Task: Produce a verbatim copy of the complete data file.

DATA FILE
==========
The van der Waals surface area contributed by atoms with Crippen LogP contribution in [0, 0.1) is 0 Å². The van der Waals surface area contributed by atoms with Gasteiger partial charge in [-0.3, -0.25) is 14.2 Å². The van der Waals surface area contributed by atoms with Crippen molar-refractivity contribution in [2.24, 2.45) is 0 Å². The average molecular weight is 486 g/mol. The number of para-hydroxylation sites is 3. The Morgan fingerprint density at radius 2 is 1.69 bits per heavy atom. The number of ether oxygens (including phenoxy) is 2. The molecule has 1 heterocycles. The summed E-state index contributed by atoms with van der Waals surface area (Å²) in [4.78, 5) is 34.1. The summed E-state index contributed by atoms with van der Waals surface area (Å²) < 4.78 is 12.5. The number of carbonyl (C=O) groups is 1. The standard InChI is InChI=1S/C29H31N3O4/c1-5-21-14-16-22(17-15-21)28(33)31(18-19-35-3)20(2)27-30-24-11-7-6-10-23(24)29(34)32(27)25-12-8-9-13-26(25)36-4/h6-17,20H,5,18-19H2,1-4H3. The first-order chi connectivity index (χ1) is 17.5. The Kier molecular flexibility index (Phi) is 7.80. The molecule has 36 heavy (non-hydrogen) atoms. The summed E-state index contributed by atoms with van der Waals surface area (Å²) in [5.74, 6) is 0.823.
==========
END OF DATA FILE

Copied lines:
The van der Waals surface area contributed by atoms with Crippen LogP contribution in [0, 0.1) is 0 Å². The van der Waals surface area contributed by atoms with Gasteiger partial charge in [-0.3, -0.25) is 14.2 Å². The van der Waals surface area contributed by atoms with Crippen molar-refractivity contribution in [2.24, 2.45) is 0 Å². The average molecular weight is 486 g/mol. The number of para-hydroxylation sites is 3. The Morgan fingerprint density at radius 2 is 1.69 bits per heavy atom. The number of ether oxygens (including phenoxy) is 2. The molecule has 1 heterocycles. The summed E-state index contributed by atoms with van der Waals surface area (Å²) in [4.78, 5) is 34.1. The summed E-state index contributed by atoms with van der Waals surface area (Å²) < 4.78 is 12.5. The number of carbonyl (C=O) groups is 1. The standard InChI is InChI=1S/C29H31N3O4/c1-5-21-14-16-22(17-15-21)28(33)31(18-19-35-3)20(2)27-30-24-11-7-6-10-23(24)29(34)32(27)25-12-8-9-13-26(25)36-4/h6-17,20H,5,18-19H2,1-4H3. The first-order chi connectivity index (χ1) is 17.5. The Kier molecular flexibility index (Phi) is 7.80. The molecule has 36 heavy (non-hydrogen) atoms. The summed E-state index contributed by atoms with van der Waals surface area (Å²) in [5.74, 6) is 0.823.